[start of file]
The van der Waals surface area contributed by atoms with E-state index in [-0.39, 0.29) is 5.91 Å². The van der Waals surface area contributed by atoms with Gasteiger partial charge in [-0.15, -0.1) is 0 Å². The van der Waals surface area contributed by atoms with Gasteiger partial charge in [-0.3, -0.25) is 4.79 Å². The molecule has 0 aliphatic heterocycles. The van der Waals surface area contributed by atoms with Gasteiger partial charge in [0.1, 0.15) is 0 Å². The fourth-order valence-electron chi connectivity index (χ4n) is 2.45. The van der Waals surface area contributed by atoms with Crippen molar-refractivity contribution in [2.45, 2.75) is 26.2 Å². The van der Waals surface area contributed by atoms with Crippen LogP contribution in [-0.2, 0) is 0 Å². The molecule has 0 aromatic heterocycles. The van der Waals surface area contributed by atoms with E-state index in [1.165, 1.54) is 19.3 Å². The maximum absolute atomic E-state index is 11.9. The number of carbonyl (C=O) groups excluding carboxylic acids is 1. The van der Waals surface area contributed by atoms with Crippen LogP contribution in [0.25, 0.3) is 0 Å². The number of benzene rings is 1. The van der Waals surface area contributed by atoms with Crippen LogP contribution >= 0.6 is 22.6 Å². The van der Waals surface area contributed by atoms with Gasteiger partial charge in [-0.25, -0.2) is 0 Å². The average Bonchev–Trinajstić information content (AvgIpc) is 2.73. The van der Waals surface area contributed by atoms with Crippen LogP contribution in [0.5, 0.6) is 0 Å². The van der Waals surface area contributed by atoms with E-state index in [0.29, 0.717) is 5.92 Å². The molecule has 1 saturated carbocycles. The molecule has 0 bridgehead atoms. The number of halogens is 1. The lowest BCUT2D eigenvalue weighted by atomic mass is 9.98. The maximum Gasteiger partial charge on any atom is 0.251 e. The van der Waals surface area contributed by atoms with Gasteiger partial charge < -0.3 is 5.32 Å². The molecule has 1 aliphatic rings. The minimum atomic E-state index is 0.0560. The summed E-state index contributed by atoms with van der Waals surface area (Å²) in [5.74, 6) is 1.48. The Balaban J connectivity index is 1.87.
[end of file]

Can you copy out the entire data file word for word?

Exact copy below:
The van der Waals surface area contributed by atoms with E-state index in [-0.39, 0.29) is 5.91 Å². The van der Waals surface area contributed by atoms with Gasteiger partial charge in [-0.15, -0.1) is 0 Å². The van der Waals surface area contributed by atoms with Gasteiger partial charge in [-0.3, -0.25) is 4.79 Å². The molecule has 0 aliphatic heterocycles. The van der Waals surface area contributed by atoms with Gasteiger partial charge in [0.1, 0.15) is 0 Å². The fourth-order valence-electron chi connectivity index (χ4n) is 2.45. The van der Waals surface area contributed by atoms with Crippen molar-refractivity contribution in [2.45, 2.75) is 26.2 Å². The van der Waals surface area contributed by atoms with Crippen LogP contribution in [-0.2, 0) is 0 Å². The molecule has 0 aromatic heterocycles. The van der Waals surface area contributed by atoms with E-state index in [1.165, 1.54) is 19.3 Å². The maximum absolute atomic E-state index is 11.9. The number of carbonyl (C=O) groups excluding carboxylic acids is 1. The van der Waals surface area contributed by atoms with Crippen LogP contribution in [0.25, 0.3) is 0 Å². The number of benzene rings is 1. The van der Waals surface area contributed by atoms with Crippen LogP contribution >= 0.6 is 22.6 Å². The van der Waals surface area contributed by atoms with Gasteiger partial charge in [-0.25, -0.2) is 0 Å². The average Bonchev–Trinajstić information content (AvgIpc) is 2.73. The van der Waals surface area contributed by atoms with Crippen LogP contribution in [0.5, 0.6) is 0 Å². The van der Waals surface area contributed by atoms with E-state index in [0.29, 0.717) is 5.92 Å². The molecule has 1 saturated carbocycles. The molecule has 0 bridgehead atoms. The number of halogens is 1. The lowest BCUT2D eigenvalue weighted by atomic mass is 9.98. The maximum Gasteiger partial charge on any atom is 0.251 e. The van der Waals surface area contributed by atoms with Gasteiger partial charge < -0.3 is 5.32 Å². The molecule has 1 aliphatic rings. The minimum atomic E-state index is 0.0560. The summed E-state index contributed by atoms with van der Waals surface area (Å²) in [5.74, 6) is 1.48. The Balaban J connectivity index is 1.87.